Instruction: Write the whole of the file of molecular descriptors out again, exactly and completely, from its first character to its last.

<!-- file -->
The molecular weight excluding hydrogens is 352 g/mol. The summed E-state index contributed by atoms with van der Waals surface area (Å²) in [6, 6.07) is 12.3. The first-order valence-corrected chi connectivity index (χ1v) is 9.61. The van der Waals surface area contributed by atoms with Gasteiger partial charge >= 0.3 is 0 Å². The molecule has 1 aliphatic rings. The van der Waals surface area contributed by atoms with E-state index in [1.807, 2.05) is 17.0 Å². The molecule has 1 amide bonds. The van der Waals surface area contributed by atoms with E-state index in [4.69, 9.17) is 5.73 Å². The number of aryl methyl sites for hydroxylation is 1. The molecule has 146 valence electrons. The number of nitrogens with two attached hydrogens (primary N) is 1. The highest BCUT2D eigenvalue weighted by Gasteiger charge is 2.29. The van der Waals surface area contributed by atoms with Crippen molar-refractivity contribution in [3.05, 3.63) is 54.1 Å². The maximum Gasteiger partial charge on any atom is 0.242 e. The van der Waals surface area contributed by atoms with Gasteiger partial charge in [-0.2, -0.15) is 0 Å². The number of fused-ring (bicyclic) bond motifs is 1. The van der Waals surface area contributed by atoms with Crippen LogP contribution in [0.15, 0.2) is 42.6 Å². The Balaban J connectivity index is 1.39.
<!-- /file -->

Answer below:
The molecular weight excluding hydrogens is 352 g/mol. The summed E-state index contributed by atoms with van der Waals surface area (Å²) in [6, 6.07) is 12.3. The first-order valence-corrected chi connectivity index (χ1v) is 9.61. The van der Waals surface area contributed by atoms with Gasteiger partial charge >= 0.3 is 0 Å². The molecule has 1 aliphatic rings. The van der Waals surface area contributed by atoms with E-state index in [1.807, 2.05) is 17.0 Å². The molecule has 1 amide bonds. The van der Waals surface area contributed by atoms with E-state index in [4.69, 9.17) is 5.73 Å². The number of aryl methyl sites for hydroxylation is 1. The molecule has 146 valence electrons. The number of nitrogens with two attached hydrogens (primary N) is 1. The highest BCUT2D eigenvalue weighted by Gasteiger charge is 2.29. The van der Waals surface area contributed by atoms with Crippen molar-refractivity contribution in [3.05, 3.63) is 54.1 Å². The maximum Gasteiger partial charge on any atom is 0.242 e. The van der Waals surface area contributed by atoms with Gasteiger partial charge in [-0.2, -0.15) is 0 Å². The number of fused-ring (bicyclic) bond motifs is 1. The van der Waals surface area contributed by atoms with Crippen LogP contribution in [0.15, 0.2) is 42.6 Å². The Balaban J connectivity index is 1.39.